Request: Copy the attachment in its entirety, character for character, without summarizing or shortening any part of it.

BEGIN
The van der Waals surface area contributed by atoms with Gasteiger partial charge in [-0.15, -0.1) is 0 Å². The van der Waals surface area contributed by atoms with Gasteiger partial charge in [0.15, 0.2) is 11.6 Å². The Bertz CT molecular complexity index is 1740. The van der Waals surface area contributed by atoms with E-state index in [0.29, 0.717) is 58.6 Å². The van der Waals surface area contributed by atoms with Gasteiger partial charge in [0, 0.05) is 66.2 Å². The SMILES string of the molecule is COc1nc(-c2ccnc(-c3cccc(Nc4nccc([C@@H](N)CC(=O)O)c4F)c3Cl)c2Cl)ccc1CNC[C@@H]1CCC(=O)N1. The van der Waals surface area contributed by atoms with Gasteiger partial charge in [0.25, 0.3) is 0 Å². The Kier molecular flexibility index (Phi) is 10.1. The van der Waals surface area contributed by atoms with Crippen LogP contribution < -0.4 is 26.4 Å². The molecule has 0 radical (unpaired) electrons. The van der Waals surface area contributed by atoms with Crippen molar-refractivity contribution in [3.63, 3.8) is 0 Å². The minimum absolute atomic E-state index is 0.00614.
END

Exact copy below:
The van der Waals surface area contributed by atoms with Gasteiger partial charge in [-0.15, -0.1) is 0 Å². The van der Waals surface area contributed by atoms with Gasteiger partial charge in [0.15, 0.2) is 11.6 Å². The Bertz CT molecular complexity index is 1740. The van der Waals surface area contributed by atoms with E-state index in [0.29, 0.717) is 58.6 Å². The van der Waals surface area contributed by atoms with Gasteiger partial charge in [0, 0.05) is 66.2 Å². The SMILES string of the molecule is COc1nc(-c2ccnc(-c3cccc(Nc4nccc([C@@H](N)CC(=O)O)c4F)c3Cl)c2Cl)ccc1CNC[C@@H]1CCC(=O)N1. The van der Waals surface area contributed by atoms with Gasteiger partial charge in [0.25, 0.3) is 0 Å². The Kier molecular flexibility index (Phi) is 10.1. The van der Waals surface area contributed by atoms with Crippen LogP contribution < -0.4 is 26.4 Å². The molecule has 0 radical (unpaired) electrons. The van der Waals surface area contributed by atoms with Crippen molar-refractivity contribution in [3.63, 3.8) is 0 Å². The minimum absolute atomic E-state index is 0.00614.